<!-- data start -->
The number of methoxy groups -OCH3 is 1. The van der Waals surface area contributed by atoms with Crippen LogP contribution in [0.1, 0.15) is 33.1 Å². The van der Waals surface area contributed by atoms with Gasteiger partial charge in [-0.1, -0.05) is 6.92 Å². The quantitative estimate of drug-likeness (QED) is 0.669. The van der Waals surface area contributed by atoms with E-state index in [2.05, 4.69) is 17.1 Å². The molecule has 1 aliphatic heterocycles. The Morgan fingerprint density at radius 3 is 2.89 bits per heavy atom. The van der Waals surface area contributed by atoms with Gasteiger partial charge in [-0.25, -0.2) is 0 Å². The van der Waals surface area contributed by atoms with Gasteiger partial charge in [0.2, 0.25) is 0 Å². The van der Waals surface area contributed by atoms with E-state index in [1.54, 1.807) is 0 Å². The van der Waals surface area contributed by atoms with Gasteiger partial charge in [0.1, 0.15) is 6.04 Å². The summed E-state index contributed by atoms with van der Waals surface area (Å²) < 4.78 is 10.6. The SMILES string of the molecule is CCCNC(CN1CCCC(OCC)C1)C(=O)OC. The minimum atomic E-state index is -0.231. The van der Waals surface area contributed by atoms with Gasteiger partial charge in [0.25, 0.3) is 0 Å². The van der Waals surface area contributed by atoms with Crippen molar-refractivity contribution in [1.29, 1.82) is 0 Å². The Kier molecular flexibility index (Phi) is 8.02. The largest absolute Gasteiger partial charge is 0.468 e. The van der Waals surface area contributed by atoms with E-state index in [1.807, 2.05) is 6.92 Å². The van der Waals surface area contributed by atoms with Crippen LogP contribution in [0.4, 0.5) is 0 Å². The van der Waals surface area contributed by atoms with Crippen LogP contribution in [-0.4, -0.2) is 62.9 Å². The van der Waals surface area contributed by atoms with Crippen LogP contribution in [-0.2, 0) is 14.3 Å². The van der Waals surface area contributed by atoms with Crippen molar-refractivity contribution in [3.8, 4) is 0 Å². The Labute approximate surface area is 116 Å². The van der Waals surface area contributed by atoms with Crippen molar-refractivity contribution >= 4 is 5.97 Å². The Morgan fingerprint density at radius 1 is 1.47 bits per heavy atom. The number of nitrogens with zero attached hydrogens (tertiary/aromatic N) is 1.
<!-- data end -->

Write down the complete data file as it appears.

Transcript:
The number of methoxy groups -OCH3 is 1. The van der Waals surface area contributed by atoms with Crippen LogP contribution in [0.1, 0.15) is 33.1 Å². The van der Waals surface area contributed by atoms with Gasteiger partial charge in [-0.1, -0.05) is 6.92 Å². The quantitative estimate of drug-likeness (QED) is 0.669. The van der Waals surface area contributed by atoms with E-state index in [2.05, 4.69) is 17.1 Å². The molecule has 1 aliphatic heterocycles. The Morgan fingerprint density at radius 3 is 2.89 bits per heavy atom. The van der Waals surface area contributed by atoms with Gasteiger partial charge in [-0.25, -0.2) is 0 Å². The van der Waals surface area contributed by atoms with Gasteiger partial charge in [0.2, 0.25) is 0 Å². The van der Waals surface area contributed by atoms with E-state index in [1.54, 1.807) is 0 Å². The van der Waals surface area contributed by atoms with Gasteiger partial charge in [0.1, 0.15) is 6.04 Å². The summed E-state index contributed by atoms with van der Waals surface area (Å²) < 4.78 is 10.6. The SMILES string of the molecule is CCCNC(CN1CCCC(OCC)C1)C(=O)OC. The minimum atomic E-state index is -0.231. The van der Waals surface area contributed by atoms with Gasteiger partial charge in [0.25, 0.3) is 0 Å². The van der Waals surface area contributed by atoms with Crippen molar-refractivity contribution in [1.29, 1.82) is 0 Å². The Kier molecular flexibility index (Phi) is 8.02. The largest absolute Gasteiger partial charge is 0.468 e. The van der Waals surface area contributed by atoms with E-state index in [1.807, 2.05) is 6.92 Å². The van der Waals surface area contributed by atoms with Crippen LogP contribution in [0.4, 0.5) is 0 Å². The van der Waals surface area contributed by atoms with Crippen LogP contribution in [-0.4, -0.2) is 62.9 Å². The van der Waals surface area contributed by atoms with Crippen LogP contribution in [-0.2, 0) is 14.3 Å². The van der Waals surface area contributed by atoms with Crippen molar-refractivity contribution in [3.8, 4) is 0 Å². The Labute approximate surface area is 116 Å². The van der Waals surface area contributed by atoms with Crippen molar-refractivity contribution >= 4 is 5.97 Å². The Morgan fingerprint density at radius 1 is 1.47 bits per heavy atom. The number of nitrogens with zero attached hydrogens (tertiary/aromatic N) is 1.